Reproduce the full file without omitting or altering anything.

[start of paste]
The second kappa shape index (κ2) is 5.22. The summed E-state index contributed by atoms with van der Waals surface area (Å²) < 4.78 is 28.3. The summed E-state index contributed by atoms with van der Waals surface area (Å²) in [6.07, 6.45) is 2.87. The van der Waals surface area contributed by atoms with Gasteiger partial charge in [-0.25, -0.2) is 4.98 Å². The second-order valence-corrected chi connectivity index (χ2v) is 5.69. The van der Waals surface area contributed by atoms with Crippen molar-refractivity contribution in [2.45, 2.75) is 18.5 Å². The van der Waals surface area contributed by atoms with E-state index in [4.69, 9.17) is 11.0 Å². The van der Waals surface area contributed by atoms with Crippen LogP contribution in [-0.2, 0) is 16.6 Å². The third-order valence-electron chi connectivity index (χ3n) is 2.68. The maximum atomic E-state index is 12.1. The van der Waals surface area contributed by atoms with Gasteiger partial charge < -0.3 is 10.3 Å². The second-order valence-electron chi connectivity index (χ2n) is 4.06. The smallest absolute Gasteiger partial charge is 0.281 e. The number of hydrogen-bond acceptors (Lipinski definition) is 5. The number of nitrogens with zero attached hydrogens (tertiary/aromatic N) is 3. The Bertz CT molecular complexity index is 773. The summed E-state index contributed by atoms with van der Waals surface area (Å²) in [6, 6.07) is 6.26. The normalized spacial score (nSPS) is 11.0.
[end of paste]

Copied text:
The second kappa shape index (κ2) is 5.22. The summed E-state index contributed by atoms with van der Waals surface area (Å²) < 4.78 is 28.3. The summed E-state index contributed by atoms with van der Waals surface area (Å²) in [6.07, 6.45) is 2.87. The van der Waals surface area contributed by atoms with Gasteiger partial charge in [-0.25, -0.2) is 4.98 Å². The second-order valence-corrected chi connectivity index (χ2v) is 5.69. The van der Waals surface area contributed by atoms with Crippen molar-refractivity contribution in [2.45, 2.75) is 18.5 Å². The van der Waals surface area contributed by atoms with E-state index in [4.69, 9.17) is 11.0 Å². The van der Waals surface area contributed by atoms with Crippen LogP contribution in [-0.2, 0) is 16.6 Å². The third-order valence-electron chi connectivity index (χ3n) is 2.68. The maximum atomic E-state index is 12.1. The van der Waals surface area contributed by atoms with Gasteiger partial charge < -0.3 is 10.3 Å². The second-order valence-electron chi connectivity index (χ2n) is 4.06. The smallest absolute Gasteiger partial charge is 0.281 e. The number of hydrogen-bond acceptors (Lipinski definition) is 5. The number of nitrogens with zero attached hydrogens (tertiary/aromatic N) is 3. The Bertz CT molecular complexity index is 773. The summed E-state index contributed by atoms with van der Waals surface area (Å²) in [6, 6.07) is 6.26. The normalized spacial score (nSPS) is 11.0.